Follow TV Tropes

Following

Recap / The Wild Wild West S 2 E 16 "The Night of the Tottering Tontine"

Go To

https://static.tvtropes.org/pmwiki/pub/images/Tottering_Tontine_4231.jpg
Advertisement:

West and Gordon are assigned to protect Robert Raven (Harry Townes), inventor of an important new weapon. They soon discover that Raven is a member of a tontine - an investment group operating on the law of survival. A meeting of the tontine's members is imminent and several attempts are made on Raven's life as they travel to it; additionally, the agents learn that three other members of the group are already dead. They arrive at the meeting with the body count still rising and find themselves trapped in their host's house with a mysterious killer.

Disguises used by Artie:Angus Mc Gordon, Secretary of Doctor Raven(13:20)


Advertisement:

Tropes present in this episode:

  • Backwards-Firing Gun: Used in the murder of Harry Stimson (Steve Gravers). It's substituted for his own weapon - by no coincidence, since he's a Trigger Happy Sociopath who enjoys shooting up saloons for fun.
  • Bond One-Liner: After Dexter dies via one of his Spikes of Doom traps, Jim quips that the killer got "stuck in the rumpus room".
  • Bounty Hunter: Harry Stimson used to be one, specializing in killing unarmed men. He gave it up when he got rich, but he's still a Jerkass who likes to lord it over the people around him.
  • Casual Danger Dialog: After escaping the Death Trap described in No Kill Like Overkill below, Jim cracks that he's been "working on the railroad".
  • Closed Circle: The only door out of the Old, Dark House is jammed shut, trapping Jim, Artie, and the victims-to-be within.
  • Advertisement:
  • Complexity Addiction: Dexter suffers from it; his schemes for murder keep getting more and more elaborate.
  • Dead Guy on Display: After Applegate's corpse is stored in the cellar, Dexter props it up at the door leading to the passageway For the Lulz.
  • Dramatic Irony: Invoked when Maurice points out to Baring that their situation is similar to one of Baring's novels.
    Maurice: As a novelist, I should think you would enjoy the gothic atmosphere here.
    Baring: Let me tell you something, Maurice. I have written a whole bookshelf full of books about characters whose lives are about to be dramatically or suddenly snuffed out. But I do not relish finding myself in a position where I do not know when or where death is suddenly to appear. Through the upholstery of a chair? Or from the depths of a crystal ball? Or yes, even from a wine glass.
  • Gentleman Snarker: Tontine member Archduke Maurice (Henry Darrow), a deposed nobleman who uses humor to cope with his situation. At one point he says that Baring was right to be suspicious of a vintage bottle of wine—not because it's poisoned, but because it's gone flat.
  • High-Voltage Death: One tontine member, Mystery Fiction writer Edward Baring (William Wintersole), finds a book in his room titled The Death of Edward Baring. He opens it—and finds its contents both deadly and shocking.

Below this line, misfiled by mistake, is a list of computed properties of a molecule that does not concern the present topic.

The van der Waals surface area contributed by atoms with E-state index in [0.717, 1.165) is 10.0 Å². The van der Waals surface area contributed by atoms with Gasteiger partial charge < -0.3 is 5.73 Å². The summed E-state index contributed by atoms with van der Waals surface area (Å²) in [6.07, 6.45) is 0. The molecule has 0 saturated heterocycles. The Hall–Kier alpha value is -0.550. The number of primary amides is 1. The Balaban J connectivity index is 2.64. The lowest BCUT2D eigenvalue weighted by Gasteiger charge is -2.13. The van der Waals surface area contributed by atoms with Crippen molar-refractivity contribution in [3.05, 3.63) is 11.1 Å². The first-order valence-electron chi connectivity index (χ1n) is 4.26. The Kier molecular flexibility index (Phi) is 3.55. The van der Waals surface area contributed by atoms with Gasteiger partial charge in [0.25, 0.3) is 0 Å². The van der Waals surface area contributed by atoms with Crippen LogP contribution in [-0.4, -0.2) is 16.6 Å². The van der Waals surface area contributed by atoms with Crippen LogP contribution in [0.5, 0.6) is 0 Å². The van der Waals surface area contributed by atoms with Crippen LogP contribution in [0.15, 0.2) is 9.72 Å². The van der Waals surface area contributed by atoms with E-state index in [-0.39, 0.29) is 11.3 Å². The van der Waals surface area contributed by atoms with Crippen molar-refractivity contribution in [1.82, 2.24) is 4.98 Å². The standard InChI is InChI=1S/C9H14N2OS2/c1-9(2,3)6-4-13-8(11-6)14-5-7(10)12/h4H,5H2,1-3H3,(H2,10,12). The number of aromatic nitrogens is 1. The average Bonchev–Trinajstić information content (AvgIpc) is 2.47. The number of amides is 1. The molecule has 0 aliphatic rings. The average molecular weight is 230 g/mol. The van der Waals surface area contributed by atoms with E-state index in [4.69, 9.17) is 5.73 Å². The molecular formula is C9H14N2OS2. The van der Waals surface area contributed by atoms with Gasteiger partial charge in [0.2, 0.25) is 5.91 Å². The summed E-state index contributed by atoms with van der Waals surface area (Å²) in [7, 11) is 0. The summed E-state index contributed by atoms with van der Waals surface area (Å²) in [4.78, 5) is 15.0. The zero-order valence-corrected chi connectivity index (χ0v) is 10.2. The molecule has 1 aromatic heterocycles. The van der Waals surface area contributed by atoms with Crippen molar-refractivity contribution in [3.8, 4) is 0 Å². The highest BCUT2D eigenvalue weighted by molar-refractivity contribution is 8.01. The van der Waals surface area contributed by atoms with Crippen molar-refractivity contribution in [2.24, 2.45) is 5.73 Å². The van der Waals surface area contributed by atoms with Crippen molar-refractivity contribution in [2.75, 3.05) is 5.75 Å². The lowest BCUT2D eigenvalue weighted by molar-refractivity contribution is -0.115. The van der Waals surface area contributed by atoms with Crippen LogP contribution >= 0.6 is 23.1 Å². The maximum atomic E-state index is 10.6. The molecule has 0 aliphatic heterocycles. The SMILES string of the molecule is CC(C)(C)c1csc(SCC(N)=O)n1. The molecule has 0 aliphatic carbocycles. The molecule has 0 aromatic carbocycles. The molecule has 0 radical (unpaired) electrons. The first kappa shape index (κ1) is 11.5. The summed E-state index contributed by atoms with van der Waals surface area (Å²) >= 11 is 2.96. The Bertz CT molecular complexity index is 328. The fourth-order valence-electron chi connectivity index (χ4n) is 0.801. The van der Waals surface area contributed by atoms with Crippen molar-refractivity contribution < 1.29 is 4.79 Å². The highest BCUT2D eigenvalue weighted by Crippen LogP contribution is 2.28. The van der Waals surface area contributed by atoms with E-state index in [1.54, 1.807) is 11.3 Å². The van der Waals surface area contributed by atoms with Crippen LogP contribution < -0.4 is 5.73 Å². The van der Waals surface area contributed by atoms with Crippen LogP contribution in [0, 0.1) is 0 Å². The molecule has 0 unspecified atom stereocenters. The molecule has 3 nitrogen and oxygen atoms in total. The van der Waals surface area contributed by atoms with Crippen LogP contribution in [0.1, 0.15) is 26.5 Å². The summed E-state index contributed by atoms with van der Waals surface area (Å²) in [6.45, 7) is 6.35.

• I'm Not Here to Make Friends: Applegate the banker (Arthur Space) uses a very similar phrase—decades before the advent of Reality TV.
  • In the Back: A variation; Applegate is dispatched with a knife hidden in the back of his chair.
  • Large Ham: This week's award for scenery-chewing goes to Lisa Pera as Amelia Mateland, who goes way over the top in the seance scene.
  • Malevolent Masked Men: Dexter and his mooks wear hood-like masks that hide their faces as part of their all-black outfits.
  • Nasty Party: The shareholder's retreat. A bunch of not especially nice people who don't much care for each other trapped in a large house on a Dark And Stormy Night - and slowly being killed off one by one.
  • No Kill Like Overkill: Dexter tries to get rid of Jim by tying him to a sled (which for some reason gets left off the drawing come freeze-frame time - see above, lower left corner), using rockets to propel it over a cliff, and arranging to have it explode just after it begins its flight.
  • Old, Dark House: Cattle baron Martin Grevely (Robert Emhardt), one of the tontine's members, hosts the group at his very large, not particularly pleasant mansion. It doesn't help that the place is full of Death Traps and Secret Passages that not even Grevely knows about.
  • Sibling Murder: The killer turns out to be Martin Dexter (Mike Road), twin brother of the architect who designed Grevely's mansion. Nobody knew about Martin, which makes it easy for him to Kill and Replace his brother to get in on the tontine action.
  • The Smurfette Principle: The tontine only has one female member—and she's The Mole.
  • Spikes of Doom:
    • Jim gets trapped in a room with a spiked wall—which starts closing in on him. He blasts a hole in the ceiling, then climbs up the spikes to escape.
    • At the climax, Dexter traps Jim in another death room where the spikes are attached to a ceiling fan-like device that descends to ground level. Jim stops it with his jacket, busts out of the room, and knocks Dexter into his own trap.
  • Spooky Séance: Amelia tries to summon the spirit of King Rafakhanan, an Ancient Egyptian ruler, to identify the murderer. He tells her she's "the next to die", but Jim tosses her Crystal Ball out a window just before it explodes.
  • Suspect Existence Failure: Inevitable when Jim and Artie consider everyone at the mansion to be a suspect, and they all start dying off.
  • Ten Little Murder Victims: The remaining members of the tontine at Grevely's house. In this case there's not only a mole but an identical twin involved.
  • Tontine: West and Gordon are assigned to protect a government scientist invested in a tontine whose members are being killed off.

Top

How well does it match the trope?

Example of:

/

Media sources:

/

Report